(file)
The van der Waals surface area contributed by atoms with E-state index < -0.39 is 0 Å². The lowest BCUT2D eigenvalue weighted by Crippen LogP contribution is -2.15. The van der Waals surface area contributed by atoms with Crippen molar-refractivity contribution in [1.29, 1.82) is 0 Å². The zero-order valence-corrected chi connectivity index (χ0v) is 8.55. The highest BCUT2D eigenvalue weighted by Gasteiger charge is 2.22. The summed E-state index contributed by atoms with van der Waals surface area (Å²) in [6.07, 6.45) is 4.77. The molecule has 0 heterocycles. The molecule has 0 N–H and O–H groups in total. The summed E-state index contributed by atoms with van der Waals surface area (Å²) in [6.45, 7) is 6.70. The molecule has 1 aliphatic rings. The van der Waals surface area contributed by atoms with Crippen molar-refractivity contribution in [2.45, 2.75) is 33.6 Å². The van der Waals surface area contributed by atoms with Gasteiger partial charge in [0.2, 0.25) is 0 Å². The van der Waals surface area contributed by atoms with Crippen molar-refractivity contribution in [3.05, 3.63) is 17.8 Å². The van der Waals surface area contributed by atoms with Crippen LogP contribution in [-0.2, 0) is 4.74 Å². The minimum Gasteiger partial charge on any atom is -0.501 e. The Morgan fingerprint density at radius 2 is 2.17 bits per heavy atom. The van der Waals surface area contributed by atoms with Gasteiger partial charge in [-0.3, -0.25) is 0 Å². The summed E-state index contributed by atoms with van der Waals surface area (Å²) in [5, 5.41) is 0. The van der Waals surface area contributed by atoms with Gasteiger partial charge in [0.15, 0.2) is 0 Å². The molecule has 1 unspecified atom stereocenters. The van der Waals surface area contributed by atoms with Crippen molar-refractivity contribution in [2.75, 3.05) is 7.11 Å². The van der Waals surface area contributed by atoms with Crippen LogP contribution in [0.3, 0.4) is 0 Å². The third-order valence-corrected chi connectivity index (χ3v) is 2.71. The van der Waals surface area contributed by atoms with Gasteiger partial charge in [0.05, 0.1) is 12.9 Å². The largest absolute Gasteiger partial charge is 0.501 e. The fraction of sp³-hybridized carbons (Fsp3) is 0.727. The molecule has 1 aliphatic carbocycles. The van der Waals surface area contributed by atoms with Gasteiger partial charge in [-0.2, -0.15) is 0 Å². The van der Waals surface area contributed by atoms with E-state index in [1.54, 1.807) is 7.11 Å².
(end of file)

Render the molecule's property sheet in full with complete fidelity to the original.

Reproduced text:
The van der Waals surface area contributed by atoms with E-state index < -0.39 is 0 Å². The lowest BCUT2D eigenvalue weighted by Crippen LogP contribution is -2.15. The van der Waals surface area contributed by atoms with Crippen molar-refractivity contribution in [1.29, 1.82) is 0 Å². The zero-order valence-corrected chi connectivity index (χ0v) is 8.55. The highest BCUT2D eigenvalue weighted by Gasteiger charge is 2.22. The summed E-state index contributed by atoms with van der Waals surface area (Å²) in [6.07, 6.45) is 4.77. The molecule has 0 heterocycles. The molecule has 0 N–H and O–H groups in total. The summed E-state index contributed by atoms with van der Waals surface area (Å²) in [6.45, 7) is 6.70. The molecule has 1 aliphatic rings. The van der Waals surface area contributed by atoms with Crippen molar-refractivity contribution in [2.45, 2.75) is 33.6 Å². The van der Waals surface area contributed by atoms with Gasteiger partial charge in [0.2, 0.25) is 0 Å². The van der Waals surface area contributed by atoms with Crippen molar-refractivity contribution in [3.05, 3.63) is 17.8 Å². The van der Waals surface area contributed by atoms with Crippen LogP contribution in [-0.2, 0) is 4.74 Å². The minimum Gasteiger partial charge on any atom is -0.501 e. The Morgan fingerprint density at radius 2 is 2.17 bits per heavy atom. The van der Waals surface area contributed by atoms with Gasteiger partial charge in [-0.3, -0.25) is 0 Å². The summed E-state index contributed by atoms with van der Waals surface area (Å²) in [5, 5.41) is 0. The van der Waals surface area contributed by atoms with Gasteiger partial charge in [0.15, 0.2) is 0 Å². The molecule has 1 unspecified atom stereocenters. The van der Waals surface area contributed by atoms with Crippen molar-refractivity contribution in [2.75, 3.05) is 7.11 Å². The van der Waals surface area contributed by atoms with Crippen LogP contribution in [0.3, 0.4) is 0 Å². The third-order valence-corrected chi connectivity index (χ3v) is 2.71. The van der Waals surface area contributed by atoms with Gasteiger partial charge in [0.05, 0.1) is 12.9 Å². The largest absolute Gasteiger partial charge is 0.501 e. The fraction of sp³-hybridized carbons (Fsp3) is 0.727. The molecule has 1 aliphatic carbocycles. The van der Waals surface area contributed by atoms with Gasteiger partial charge in [-0.2, -0.15) is 0 Å². The van der Waals surface area contributed by atoms with E-state index in [1.54, 1.807) is 7.11 Å².